The 101-year-old Layton Depot is poised to survive well into a second century as one of the oldest and most historic structures in town.
Utah has just 30 historic train depots left and the Layton Depot, considered the most endangered of them all in recent years (by the Railroad Station Historical Society), is now off the chopping block and is on track to become renovated and restored by next summer.
Opened in August of 1912, the Layton Depot is the seventh-oldest surviving railroad depot in the State of Utah, according to http://www.rrshs.org/Utah/utrrstruc.htm
It is also only the third of those 30 historic railroad stations that has been utilized as a restaurant.
And, as a bonus, the Layton Depot, located at about 200 South Main Street, remains adjacent to the active passenger UTA’s FrontRunner railroad tracks.
For more than three decades, Layton Depot was a center of life for Layton City. Until the automobile became residents’ means of primary transportation, this train station was one of the only links to the outside world. Residents used the station to depart and re-enter Layton. Mail and some other vital goods also originally came and went from the train station.
Also, during the two World Wars, soldiers and Mormon missionaries said their goodbyes before departing into their respective field of service. Then, when returning, the Depot was a bright spot of warm welcome homes.
“Trains -- and the railroads that carried them -- encouraged westward expansion, stimulated industrial and commercial growth, and spurred technological innovation for much of the 19th and 20th centuries,” according to the National Trust of Historic Preservation. “And often, stations were the most important and prominent buildings in town -- the gateways to their communities.”
“At the height of railroad building during the late 19th century, more than 40,000 depots dotted the country. Now, less than half remain. But with these losses come an opportunity to preserve historically and architecturally significant railroad buildings in creative ways,” concludes the National Trust for Historic Preservation.
The Layton Depot opened in the late summer of 1912, with an original cost of $6,500. It served the Oregon Short Line Railroad, then a Union Pacific subsidiary.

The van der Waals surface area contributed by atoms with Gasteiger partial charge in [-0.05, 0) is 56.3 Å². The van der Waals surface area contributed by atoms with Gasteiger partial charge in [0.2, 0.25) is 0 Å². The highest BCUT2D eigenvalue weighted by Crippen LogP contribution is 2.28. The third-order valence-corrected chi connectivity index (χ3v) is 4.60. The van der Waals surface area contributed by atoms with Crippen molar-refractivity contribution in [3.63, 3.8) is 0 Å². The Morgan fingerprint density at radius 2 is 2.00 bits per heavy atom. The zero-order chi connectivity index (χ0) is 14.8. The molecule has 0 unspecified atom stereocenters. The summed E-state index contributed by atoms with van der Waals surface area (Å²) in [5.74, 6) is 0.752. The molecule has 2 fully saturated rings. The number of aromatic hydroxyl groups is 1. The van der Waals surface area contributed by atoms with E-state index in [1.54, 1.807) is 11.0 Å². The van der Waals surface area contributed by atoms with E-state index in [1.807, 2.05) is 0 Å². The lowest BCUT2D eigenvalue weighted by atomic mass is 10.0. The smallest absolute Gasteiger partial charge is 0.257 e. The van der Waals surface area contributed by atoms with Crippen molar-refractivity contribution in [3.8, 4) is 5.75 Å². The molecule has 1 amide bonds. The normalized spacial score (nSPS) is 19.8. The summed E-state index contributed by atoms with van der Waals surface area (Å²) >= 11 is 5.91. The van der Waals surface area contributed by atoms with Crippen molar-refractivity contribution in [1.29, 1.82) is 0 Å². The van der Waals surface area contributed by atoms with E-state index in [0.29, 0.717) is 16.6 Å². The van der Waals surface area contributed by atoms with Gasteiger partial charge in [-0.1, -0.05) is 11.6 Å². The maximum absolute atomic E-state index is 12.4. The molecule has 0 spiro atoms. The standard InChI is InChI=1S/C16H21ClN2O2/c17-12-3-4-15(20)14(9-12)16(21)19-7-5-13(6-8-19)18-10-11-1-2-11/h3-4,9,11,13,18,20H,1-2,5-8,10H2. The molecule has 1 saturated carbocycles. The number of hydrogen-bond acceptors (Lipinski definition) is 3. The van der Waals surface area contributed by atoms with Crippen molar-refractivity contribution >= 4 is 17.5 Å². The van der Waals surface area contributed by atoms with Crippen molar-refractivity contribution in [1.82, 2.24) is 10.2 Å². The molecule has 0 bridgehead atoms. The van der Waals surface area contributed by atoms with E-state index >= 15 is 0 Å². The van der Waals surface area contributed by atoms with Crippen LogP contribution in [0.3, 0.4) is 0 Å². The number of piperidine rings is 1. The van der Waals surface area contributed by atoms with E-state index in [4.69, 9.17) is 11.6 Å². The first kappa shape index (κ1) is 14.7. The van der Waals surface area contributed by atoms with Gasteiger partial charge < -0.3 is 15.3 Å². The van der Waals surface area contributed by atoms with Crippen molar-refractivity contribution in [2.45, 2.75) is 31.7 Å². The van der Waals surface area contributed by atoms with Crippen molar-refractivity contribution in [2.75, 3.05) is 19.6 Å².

After some 60 years of service, Union Pacific closed the Layton Depot in 1972. The building was then moved to its current location, about 600 yards south along the rail path.
(Today, that original location comprises Veterans Park.)
The key difference for the building at its new location was that it was turned around, 180 degrees. Soon after, the Depot was used for a popular restaurant, the Main Street Station, from 1972-1992.
Then, another eatery, Doug & Emmys, was housed there until 2009. That’s when the Utah Department of Transportation (UDOT) began preparing for the new Layton Parkway interchange project. At the time, demolition was considered necessary. However, Layton City became involved and an agreement was reached to preserve the Layton Depot.
In September of 2013, UDOT transferred ownership of the Layton Depot and associated property to Layton City. UDOT also agreed to install a 49 stall parking lot to service the Depot, which will be completed by the end of 2013.
Bill Wright, Layton City Community and Economic Development Director, describes the renovation of the Depot as a “terrific opportunity to restore an icon building that holds so many treasured memories.” During the Spring and Summer of 2014, Layton City, in cooperation with a private entity, will renovate the Station, have it listed on the National Historic Register of Historic Places, and reoccupy the Depot with a commercial use, likely a restaurant.
After being vacant for about five years, the Depot will be renovated and open again in the Summer of 2014, preserving a slice of Layton history from the early 20th Century.
OTHER SOURCES: Ogden Standard Examiner, October 14, 2011.